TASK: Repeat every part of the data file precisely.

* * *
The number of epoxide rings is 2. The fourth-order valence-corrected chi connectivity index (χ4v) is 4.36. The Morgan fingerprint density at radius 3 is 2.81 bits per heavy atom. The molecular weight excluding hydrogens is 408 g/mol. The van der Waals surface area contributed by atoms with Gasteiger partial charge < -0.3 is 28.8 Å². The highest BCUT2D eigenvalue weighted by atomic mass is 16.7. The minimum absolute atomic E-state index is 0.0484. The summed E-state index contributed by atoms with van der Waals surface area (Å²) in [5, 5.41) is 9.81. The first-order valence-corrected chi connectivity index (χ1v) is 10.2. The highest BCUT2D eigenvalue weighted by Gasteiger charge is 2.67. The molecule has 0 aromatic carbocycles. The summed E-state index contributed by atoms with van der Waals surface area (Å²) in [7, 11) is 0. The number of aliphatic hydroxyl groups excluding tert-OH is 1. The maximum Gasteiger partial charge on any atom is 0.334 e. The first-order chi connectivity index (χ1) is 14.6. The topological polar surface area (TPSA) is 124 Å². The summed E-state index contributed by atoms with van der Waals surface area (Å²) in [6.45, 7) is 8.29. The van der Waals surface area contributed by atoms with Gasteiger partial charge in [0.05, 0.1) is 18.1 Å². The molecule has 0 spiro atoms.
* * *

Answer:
The number of epoxide rings is 2. The fourth-order valence-corrected chi connectivity index (χ4v) is 4.36. The Morgan fingerprint density at radius 3 is 2.81 bits per heavy atom. The molecular weight excluding hydrogens is 408 g/mol. The van der Waals surface area contributed by atoms with Gasteiger partial charge < -0.3 is 28.8 Å². The highest BCUT2D eigenvalue weighted by atomic mass is 16.7. The minimum absolute atomic E-state index is 0.0484. The summed E-state index contributed by atoms with van der Waals surface area (Å²) in [5, 5.41) is 9.81. The first-order valence-corrected chi connectivity index (χ1v) is 10.2. The highest BCUT2D eigenvalue weighted by Gasteiger charge is 2.67. The molecule has 0 aromatic carbocycles. The summed E-state index contributed by atoms with van der Waals surface area (Å²) in [7, 11) is 0. The number of aliphatic hydroxyl groups excluding tert-OH is 1. The maximum Gasteiger partial charge on any atom is 0.334 e. The first-order chi connectivity index (χ1) is 14.6. The topological polar surface area (TPSA) is 124 Å². The summed E-state index contributed by atoms with van der Waals surface area (Å²) in [6.45, 7) is 8.29. The van der Waals surface area contributed by atoms with Gasteiger partial charge in [0.05, 0.1) is 18.1 Å². The molecule has 0 spiro atoms.